Shores and Rodriguez Catch Leavitt’s Boomerang
Playwright Matthew Leavitt fittingly dedicates the premiere of The Boomerang Effect to his late mother, producer Sharon Lane. It was she who many years ago befriended writer and director Del Shores and later produced the film version of Shores’ play Sordid Lives.
“Matt is like family to me,” says Shores, seated at a card table with Leavitt and director Dámaso Rodriguez inside a rehearsal space in Hollywood. The air mattress around which so much of the play revolves sits only a couple feet away. The cast is on lunch break.
Leavitt lost both parents to cancer in quick succession; his mother died seven years ago, an anniversary commemorated only a week before our conversation. Shores remembers. “Sharon was in the theater, watching a rehearsal of [his play] Trailer Trash Housewife when she got heartburn and the next day was diagnosed with pancreatic cancer. Life can change so fast. Yet Matt’s smile never leaves his face.”
Leavitt admits that is why he writes. “I could never act. I would never stop smiling.”
He wrote plays while attending high school in Sherman Oaks and living next door to Shores. The two were fast friends during Lane’s later years, and they have remained so since her death. Shores was a fan of Leavitt’s early on. “I always loved his writing. He’d send me his plays when he went away to college. I read this one last year and said, yes! This is the one! You’ve hit it!”
Deciding to produce The Boomerang Effect was an easy decision for Shores only because of his love for Leavitt’s family. “Well, I’m selfish. It’s too hard to produce other people’s material. I’m too immersed in my own projects, so I turn down everybody. But I love Matt and I love this play and I loved – loved – his mom, so this is for her and for him and for me.”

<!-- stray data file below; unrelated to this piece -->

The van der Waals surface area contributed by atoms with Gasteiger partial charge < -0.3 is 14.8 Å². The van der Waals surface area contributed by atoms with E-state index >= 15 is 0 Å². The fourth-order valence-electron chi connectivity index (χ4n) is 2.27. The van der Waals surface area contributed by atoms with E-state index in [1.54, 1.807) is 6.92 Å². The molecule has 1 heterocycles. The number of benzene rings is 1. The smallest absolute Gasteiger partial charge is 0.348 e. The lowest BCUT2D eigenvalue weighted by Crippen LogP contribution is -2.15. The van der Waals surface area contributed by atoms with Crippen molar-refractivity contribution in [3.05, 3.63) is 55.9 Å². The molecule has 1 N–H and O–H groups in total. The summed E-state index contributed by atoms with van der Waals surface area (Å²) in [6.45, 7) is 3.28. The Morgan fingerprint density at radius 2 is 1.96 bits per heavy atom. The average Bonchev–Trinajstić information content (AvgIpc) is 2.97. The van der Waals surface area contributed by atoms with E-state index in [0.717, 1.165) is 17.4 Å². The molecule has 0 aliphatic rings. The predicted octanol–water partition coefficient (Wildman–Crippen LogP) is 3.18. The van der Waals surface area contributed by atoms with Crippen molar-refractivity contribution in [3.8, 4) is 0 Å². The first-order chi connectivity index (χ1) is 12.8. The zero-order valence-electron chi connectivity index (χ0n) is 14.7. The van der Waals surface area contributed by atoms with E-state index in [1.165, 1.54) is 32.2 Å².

Boomerang occurred to Leavitt last year. It’s one of his first forays into contemporary writing since his youth, before he went to Pomona College — where he studied Shakespeare and adapted and directed several of the Bard’s works. Leavitt found comfort in the language, and it seemed to flow easily to him.
When he surveyed the Los Angeles theater scene over the past couple years, he found a scarcity of comedy. “I just wanted to do something purely comic and not to make people rethink life, but be entertained. But I wanted the car ride home to be just uncomfortable enough.”
First came the structure. “That was the first concept. We have five couples. We start with the first couple and stop half-way through their scene and go to the second couple, then the third and the fourth. We run the fifth couple all the way through their scene and then pick up and end the fourth story, then the third, the second and finally end the play with the first couple we started with.”
Once that structural premise was in place, Leavitt looked to unify relationship themes and how each scene could influence the next. “I was looking for a chain of causality. Once I had these concepts, the situations came pretty easily.”
Neil Simon comes to mind when Leavitt describes his work. “I’m a big fan of his, so it’s easy to think of California Suite. He’s certainly an influence.”
Simon, however is not Leavitt’s favorite American playwright. He bestows that honor on the gentleman to his left, Shores, who has penned — besides Sordid Lives and The Trials and Tribulations of a Trailer Trash Housewife — Yellow, Southern Baptist Sissies (his dad was a Southern Baptist preacher), Cheatin’ and Daddy’s Dyin’: Who’s Got the Will, which became a film in 1990 that Shores wrote and executive produced.
“I don’t think any playwright I’ve ever seen has been able to walk that fine line between comedy and drama as Del has,” says Leavitt. “When I was in college, Southern Baptist Sissies and Trials and Tribulations were being produced. I would be there every weekend. That really inspired me to do theater.”
It started, he says, when he attended Harvard for a summer just after high school. “I wanted to take some kind of writing class and they had a playwriting class available, so I said why not? I had a very encouraging professor who submitted a play I wrote [Losers and Fools] to a festival, and a year later I got a letter saying I was in the semi-finals of the Stephen Sondheim Young Playwrights [Inc.] festival. Then in college I went the Shakespeare route.”
Rodriguez, who had no prior experience working with Leavitt or Shores, quickly recognized the Bard’s influence on the playwright. “Matt clearly has some Shakespearean rhythms to his writing. He’s an Anglophile or a Britophile as he calls himself, so there’s a deep reserve of comic material.”